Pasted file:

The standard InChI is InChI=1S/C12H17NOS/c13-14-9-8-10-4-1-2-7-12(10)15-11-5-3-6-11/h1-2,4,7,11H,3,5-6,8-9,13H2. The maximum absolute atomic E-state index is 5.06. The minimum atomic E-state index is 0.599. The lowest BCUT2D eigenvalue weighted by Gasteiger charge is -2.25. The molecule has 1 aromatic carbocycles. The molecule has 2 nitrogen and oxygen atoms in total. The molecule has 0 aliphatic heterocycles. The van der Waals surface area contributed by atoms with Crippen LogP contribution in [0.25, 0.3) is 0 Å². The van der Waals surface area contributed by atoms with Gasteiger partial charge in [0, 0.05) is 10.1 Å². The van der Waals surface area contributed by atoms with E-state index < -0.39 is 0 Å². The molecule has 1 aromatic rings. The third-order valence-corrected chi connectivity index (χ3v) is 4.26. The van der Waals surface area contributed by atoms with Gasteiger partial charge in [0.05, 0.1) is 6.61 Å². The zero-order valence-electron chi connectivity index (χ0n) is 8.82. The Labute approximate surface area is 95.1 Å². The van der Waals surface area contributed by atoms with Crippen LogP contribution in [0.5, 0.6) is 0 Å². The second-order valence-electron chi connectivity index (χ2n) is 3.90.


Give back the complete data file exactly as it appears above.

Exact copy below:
The standard InChI is InChI=1S/C12H17NOS/c13-14-9-8-10-4-1-2-7-12(10)15-11-5-3-6-11/h1-2,4,7,11H,3,5-6,8-9,13H2. The maximum absolute atomic E-state index is 5.06. The minimum atomic E-state index is 0.599. The lowest BCUT2D eigenvalue weighted by Gasteiger charge is -2.25. The molecule has 1 aromatic carbocycles. The molecule has 2 nitrogen and oxygen atoms in total. The molecule has 0 aliphatic heterocycles. The van der Waals surface area contributed by atoms with Crippen LogP contribution in [0.25, 0.3) is 0 Å². The van der Waals surface area contributed by atoms with Gasteiger partial charge in [0, 0.05) is 10.1 Å². The van der Waals surface area contributed by atoms with E-state index < -0.39 is 0 Å². The molecule has 1 aromatic rings. The third-order valence-corrected chi connectivity index (χ3v) is 4.26. The van der Waals surface area contributed by atoms with Gasteiger partial charge in [0.05, 0.1) is 6.61 Å². The zero-order valence-electron chi connectivity index (χ0n) is 8.82. The Labute approximate surface area is 95.1 Å². The van der Waals surface area contributed by atoms with Crippen LogP contribution in [0.5, 0.6) is 0 Å². The second-order valence-electron chi connectivity index (χ2n) is 3.90.